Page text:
• Final leg of I-485 set to be finished in December

    By: Jim Bradley


    CHARLOTTE, N.C. - It's been a work in progress for years, but work on the Interstate 485 loop is set to be finished in just a few months.

    It will be the last leg on the outer loop connecting Interstate 85 and I-77.

    On Monday, Channel 9 reporter Jim Bradley got a behind the scenes look at the project.

    The first planning for a loop around Charlotte actually started in 1975.

    Almost 40 years later, construction on the I-485 loop is finally nearing completion.

    Nat Hunter is the DOT’s man in the middle of the project.

    He drove Channel 9 past the barriers keeping the public out and maneuvered our cameras onto I-485's pristine pavement.

    “Overall, we are about 85 percent complete,” Hunter said.

    SPECIAL SECTION: I-485 widening

    Chopper 9 offered the best perspective to see the work going on.

    It's a 5.7-mile stretch where crews are trying to finally close the loop.

    I-485 has been open to traffic for years from I-85 around Mint Hill, Ballantyne and up to I-77.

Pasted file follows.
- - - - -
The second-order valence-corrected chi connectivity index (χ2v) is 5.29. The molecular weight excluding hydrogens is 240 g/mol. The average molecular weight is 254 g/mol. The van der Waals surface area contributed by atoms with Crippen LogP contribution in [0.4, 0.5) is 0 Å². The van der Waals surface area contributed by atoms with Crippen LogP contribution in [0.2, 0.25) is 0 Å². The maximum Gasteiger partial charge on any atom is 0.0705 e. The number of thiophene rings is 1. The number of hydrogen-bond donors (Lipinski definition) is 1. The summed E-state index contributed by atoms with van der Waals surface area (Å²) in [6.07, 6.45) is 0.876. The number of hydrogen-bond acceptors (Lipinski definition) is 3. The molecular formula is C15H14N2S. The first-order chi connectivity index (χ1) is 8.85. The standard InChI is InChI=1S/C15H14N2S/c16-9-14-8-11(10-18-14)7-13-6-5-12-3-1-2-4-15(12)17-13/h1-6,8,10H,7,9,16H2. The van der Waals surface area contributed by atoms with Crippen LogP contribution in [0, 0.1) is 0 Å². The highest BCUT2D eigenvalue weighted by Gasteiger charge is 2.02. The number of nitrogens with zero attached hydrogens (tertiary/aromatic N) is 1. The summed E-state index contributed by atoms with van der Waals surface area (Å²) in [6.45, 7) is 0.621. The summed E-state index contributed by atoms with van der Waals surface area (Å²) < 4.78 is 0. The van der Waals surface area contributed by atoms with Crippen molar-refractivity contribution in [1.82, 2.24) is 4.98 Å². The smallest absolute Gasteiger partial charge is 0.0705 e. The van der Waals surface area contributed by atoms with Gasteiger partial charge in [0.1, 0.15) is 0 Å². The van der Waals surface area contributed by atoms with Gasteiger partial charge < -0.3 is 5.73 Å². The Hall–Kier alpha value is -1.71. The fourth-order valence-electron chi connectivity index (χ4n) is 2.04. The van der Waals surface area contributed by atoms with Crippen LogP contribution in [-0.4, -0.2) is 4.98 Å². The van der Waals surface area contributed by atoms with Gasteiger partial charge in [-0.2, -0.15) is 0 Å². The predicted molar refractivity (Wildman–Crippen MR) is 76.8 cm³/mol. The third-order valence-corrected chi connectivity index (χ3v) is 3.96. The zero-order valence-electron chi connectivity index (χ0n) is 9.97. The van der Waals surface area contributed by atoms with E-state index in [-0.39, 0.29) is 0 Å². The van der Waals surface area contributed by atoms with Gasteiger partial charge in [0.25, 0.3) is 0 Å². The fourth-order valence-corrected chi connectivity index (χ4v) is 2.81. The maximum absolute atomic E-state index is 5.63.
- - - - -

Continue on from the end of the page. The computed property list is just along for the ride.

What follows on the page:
But the missing link connecting I-85 and I-77 has been a critical gap for Charlotte drivers and one that State Transportation Secretary Tony Tata told Channel 9 is a priority he expects to be finished by the end of the year.

    “It'll be a great thing to be able to have that loop all the way around Charlotte,” Tata said.

    But there's still a lot to do first.  

    A concrete plant built right in the middle of I-485 still has to churn out enough material to pave about 2 miles of road-bed not yet ready to drive on.

    Still, a December completion date is still expected for a project many drivers said can't come soon enough.
    Come Christmas time could people be driving out here?” Channel 9 asked Hunter.
    “Yep, right around the end of December. That's what we're shooting for,” Hunter said.

    The DOT said the only wildcard in finishing before the end of the year is weather. If it's raining, like it was Monday, they can't pour concrete and that could slow things down.

    The contractor said it will use 173,000 cubic yards of concrete or about 19,000 cement trucks full.

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